Katheriin Liibert, Head of Marketing, Woola

Ask Yourself If It Solves a Problem

Any successful business idea must address the needs of a market in order to fulfill a purpose within it. This is why it's so important to ask yourself what your business is looking to do and whether it is viable in the marketplaces you'd like to enter. In other words, your business must solve a problem for your intended customer.

These problems are often referred to as "pain points," and these are the issues your potential audience is struggling to solve themselves. Once you're able to identify these pain points (if you know the market well, this won't be a tough task), you can then start to consider if your business ideas effectively solve these issues.

To do this, you'll want to consider how your idea differs from anything else on the market and figure out how you can offer your prospective customer an advantage if they're to choose your business over any other similar offerings currently available.

Richard LeCount, Managing Director, USB Makers

Pre-Sell Your Product

It takes a lot of effort, commitment, and resources to launch a new business, which is both thrilling and difficult. But one of the biggest problems for new company founders is successfully verifying their business idea. Pre-selling a product prior to creation is one of the best ways to validate a business idea, create income, and attract investors.

Pre-selling is a strategy that involves offering a product or service for sale to potential customers before it is fully developed, and using the funds raised from these pre-sales to develop and manufacture the product. Pre-selling allows the founder to make any necessary changes to the product before investing significant resources in the development process, which can save time and resources in the long run.

Launch An MVP

One way a new startup founder can quickly validate their business idea is to create an MVP (Minimum Viable Product). An MVP is a stripped-down version of the final product that allows you to test the concept, gather feedback from potential customers, and make adjustments before investing too much into the development process.

By launching an MVP, founders can quickly learn if their idea has potential and make necessary changes before committing to a full product launch. Additionally, MVPs are often relatively cheap to produce compared to a fully-fledged product and can help founders save time and money in the long run.

Nick Varga, Chief Riding Officer, ERide Journal

Conduct Market Research

Starting a business can be a daunting task, and it's important to validate your ideas before investing in them.

One of the easiest ways to validate your business idea is to conduct market research. You should start by researching your competitors, their offerings, and the customers they are targeting. You should also look at customer reviews, industry trends, and any relevant articles. You can also gain insights from surveys, focus groups, interviews, and vox pops. This will give you an understanding of your audience, their needs, and what solutions they are looking for.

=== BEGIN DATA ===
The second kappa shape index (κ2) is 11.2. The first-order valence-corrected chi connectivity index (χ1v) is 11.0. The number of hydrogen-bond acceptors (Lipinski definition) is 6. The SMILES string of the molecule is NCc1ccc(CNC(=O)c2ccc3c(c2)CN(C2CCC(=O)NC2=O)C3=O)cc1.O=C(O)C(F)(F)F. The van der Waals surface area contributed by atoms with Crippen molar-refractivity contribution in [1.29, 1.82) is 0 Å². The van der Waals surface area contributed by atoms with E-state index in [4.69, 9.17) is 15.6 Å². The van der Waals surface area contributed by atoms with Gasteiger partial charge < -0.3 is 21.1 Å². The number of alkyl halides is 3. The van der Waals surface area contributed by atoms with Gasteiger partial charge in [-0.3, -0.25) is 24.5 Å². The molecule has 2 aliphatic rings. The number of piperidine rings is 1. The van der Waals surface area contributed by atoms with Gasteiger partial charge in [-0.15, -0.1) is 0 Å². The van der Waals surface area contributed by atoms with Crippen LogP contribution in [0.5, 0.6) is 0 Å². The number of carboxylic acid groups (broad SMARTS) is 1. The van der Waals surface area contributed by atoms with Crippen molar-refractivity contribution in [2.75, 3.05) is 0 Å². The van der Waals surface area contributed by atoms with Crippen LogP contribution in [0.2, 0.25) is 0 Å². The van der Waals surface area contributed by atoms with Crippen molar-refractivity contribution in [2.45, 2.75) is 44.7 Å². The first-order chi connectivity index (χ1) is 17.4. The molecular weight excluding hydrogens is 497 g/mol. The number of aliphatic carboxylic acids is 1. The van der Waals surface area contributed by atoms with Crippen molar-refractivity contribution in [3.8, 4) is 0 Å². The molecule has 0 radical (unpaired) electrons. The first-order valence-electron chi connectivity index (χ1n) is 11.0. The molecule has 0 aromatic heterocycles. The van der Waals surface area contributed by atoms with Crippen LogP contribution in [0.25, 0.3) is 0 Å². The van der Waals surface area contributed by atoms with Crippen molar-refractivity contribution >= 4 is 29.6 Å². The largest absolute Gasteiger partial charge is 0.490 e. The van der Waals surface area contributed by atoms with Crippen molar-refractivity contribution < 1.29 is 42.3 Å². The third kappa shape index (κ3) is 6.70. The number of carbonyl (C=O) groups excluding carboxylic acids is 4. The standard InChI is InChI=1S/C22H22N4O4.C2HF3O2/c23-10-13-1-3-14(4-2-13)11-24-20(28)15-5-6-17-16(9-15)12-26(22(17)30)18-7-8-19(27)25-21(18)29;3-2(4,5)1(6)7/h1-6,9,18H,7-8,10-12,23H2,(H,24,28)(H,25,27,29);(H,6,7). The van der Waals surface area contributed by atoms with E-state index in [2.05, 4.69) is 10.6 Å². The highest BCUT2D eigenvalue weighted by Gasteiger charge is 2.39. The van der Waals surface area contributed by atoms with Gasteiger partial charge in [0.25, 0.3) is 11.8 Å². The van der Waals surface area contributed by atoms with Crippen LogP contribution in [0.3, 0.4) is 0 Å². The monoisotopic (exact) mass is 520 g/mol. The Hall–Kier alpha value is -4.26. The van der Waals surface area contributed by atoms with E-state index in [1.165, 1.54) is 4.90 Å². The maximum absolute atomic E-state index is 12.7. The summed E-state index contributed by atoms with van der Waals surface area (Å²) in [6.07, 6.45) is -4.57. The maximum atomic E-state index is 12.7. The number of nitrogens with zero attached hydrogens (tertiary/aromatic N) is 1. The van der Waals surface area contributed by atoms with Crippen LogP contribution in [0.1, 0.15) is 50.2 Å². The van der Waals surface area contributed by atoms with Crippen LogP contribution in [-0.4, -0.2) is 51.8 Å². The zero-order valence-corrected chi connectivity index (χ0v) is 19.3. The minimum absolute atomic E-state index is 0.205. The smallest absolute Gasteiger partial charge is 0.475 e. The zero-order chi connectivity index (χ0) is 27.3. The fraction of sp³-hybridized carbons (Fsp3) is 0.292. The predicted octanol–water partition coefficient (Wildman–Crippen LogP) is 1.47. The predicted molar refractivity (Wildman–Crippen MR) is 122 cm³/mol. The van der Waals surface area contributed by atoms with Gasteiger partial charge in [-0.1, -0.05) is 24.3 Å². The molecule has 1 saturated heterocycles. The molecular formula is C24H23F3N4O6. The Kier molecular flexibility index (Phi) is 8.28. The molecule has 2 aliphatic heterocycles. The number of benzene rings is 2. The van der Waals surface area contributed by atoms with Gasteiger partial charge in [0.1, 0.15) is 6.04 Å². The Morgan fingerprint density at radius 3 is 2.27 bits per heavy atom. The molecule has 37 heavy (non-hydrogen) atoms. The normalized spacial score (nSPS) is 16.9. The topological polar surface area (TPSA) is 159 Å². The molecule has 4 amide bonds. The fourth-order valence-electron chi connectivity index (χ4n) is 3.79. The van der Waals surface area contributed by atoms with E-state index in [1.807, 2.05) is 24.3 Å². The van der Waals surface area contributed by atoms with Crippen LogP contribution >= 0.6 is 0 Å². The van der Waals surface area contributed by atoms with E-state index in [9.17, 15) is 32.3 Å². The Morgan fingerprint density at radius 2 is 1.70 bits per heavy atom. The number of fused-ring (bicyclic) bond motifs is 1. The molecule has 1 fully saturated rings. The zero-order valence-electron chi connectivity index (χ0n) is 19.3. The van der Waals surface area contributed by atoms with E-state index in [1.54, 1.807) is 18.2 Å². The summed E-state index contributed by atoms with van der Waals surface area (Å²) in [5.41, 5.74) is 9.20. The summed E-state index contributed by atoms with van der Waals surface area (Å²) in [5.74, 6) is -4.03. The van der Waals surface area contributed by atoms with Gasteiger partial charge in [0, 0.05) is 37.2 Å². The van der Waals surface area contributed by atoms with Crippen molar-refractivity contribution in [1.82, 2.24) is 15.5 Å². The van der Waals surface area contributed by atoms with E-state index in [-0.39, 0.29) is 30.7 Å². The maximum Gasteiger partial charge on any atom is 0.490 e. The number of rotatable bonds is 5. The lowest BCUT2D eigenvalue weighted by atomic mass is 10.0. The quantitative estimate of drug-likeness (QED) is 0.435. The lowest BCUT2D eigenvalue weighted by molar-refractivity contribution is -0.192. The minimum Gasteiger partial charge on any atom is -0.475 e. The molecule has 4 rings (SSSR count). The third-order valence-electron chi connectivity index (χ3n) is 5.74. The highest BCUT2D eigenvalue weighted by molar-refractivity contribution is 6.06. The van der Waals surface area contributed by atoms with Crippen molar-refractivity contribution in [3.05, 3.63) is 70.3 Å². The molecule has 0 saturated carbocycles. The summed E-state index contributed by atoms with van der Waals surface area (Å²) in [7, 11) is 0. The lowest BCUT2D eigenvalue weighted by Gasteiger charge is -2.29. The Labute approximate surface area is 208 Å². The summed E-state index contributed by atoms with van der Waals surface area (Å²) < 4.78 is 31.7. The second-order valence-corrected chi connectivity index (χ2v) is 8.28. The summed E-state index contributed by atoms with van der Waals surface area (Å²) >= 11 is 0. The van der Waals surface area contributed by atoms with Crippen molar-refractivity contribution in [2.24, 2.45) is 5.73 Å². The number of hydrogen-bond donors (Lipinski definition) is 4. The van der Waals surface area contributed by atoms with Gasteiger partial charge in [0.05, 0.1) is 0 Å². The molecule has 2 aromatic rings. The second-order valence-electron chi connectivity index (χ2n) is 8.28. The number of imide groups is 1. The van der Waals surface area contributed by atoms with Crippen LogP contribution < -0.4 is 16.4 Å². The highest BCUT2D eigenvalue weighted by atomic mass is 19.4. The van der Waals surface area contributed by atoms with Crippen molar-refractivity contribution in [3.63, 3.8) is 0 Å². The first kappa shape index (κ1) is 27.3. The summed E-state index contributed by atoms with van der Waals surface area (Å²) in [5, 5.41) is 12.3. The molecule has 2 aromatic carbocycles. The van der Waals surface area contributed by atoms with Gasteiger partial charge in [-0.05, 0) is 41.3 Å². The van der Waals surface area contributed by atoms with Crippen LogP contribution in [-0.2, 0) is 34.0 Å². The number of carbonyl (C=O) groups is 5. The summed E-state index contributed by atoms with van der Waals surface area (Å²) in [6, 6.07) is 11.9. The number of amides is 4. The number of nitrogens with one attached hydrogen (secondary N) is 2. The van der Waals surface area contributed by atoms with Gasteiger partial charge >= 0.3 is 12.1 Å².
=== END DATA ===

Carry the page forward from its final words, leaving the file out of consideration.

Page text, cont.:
Additionally, you should run an MVP (Minimum Viable Product) test, which involves creating a basic version of your product or service and gauging user reactions. This will help you identify potential areas to improve before launching. With the help of market research, MVP testing, and other validation methods, you will be able to make informed decisions and build a more successful business.

Ask Your Ideal Client

If you have a business idea and you want to validate it, the quickest way to do so is to go straight to the source that matters the most - your potential clients.

Identify your ideal client (who will purchase this product/service from you?) and ask them directly. You can use different survey platforms to reach out to your ideal clients and collect the data, or you can define the digital communication platforms they use and reach out to them directly.

If you've found that your product/service is in demand, your next step should be diving into your costs to ensure that your idea can also be profitable.

Inbar Madar, Founder and Business Consultant, M.I. Business Consulting

Get a Head Start with AI

I love all of the ideas the experts shared on this topic and just want to add that a lot of new AI tools have come on the market this year that can be used to make the idea validation process a lot easier!

To be more specific, you can use a platform like Chat GPT to see if there is any public research or information available about the industry you are interested in, the problem you are solving, the customers you want to target, or the product or service you are thinking about creating in minutes! This is work that used to take hours … or even days or weeks depending on your search queries.

My advice is therefore to use AI to kick start your research journey and see where it takes you!

Amy Zwagerman, Founder and Chief Marketing Officer, the Launch Box


About  Me 

Hi, I'm Amy! I'm the founder and CMO of the Launch Box, a boutique marketing services firm where I serve as an advisor, mentor and Fractional CMO to entrepreneurs at every stage of the startup journey. My primary mission is to help founders like you achieve their dreams by learning how to think more like a marketer. 😘 During my time off, you will either find me lounging with Zoey (my canine partner in crime) or engaging in a never-ending quest to make the perfect pizza. (SRSLY, if you want to talk about startup marketing 👩🏻‍💻, my 🐕 or 🍕, DM me anytime.

  - Amy & Zoey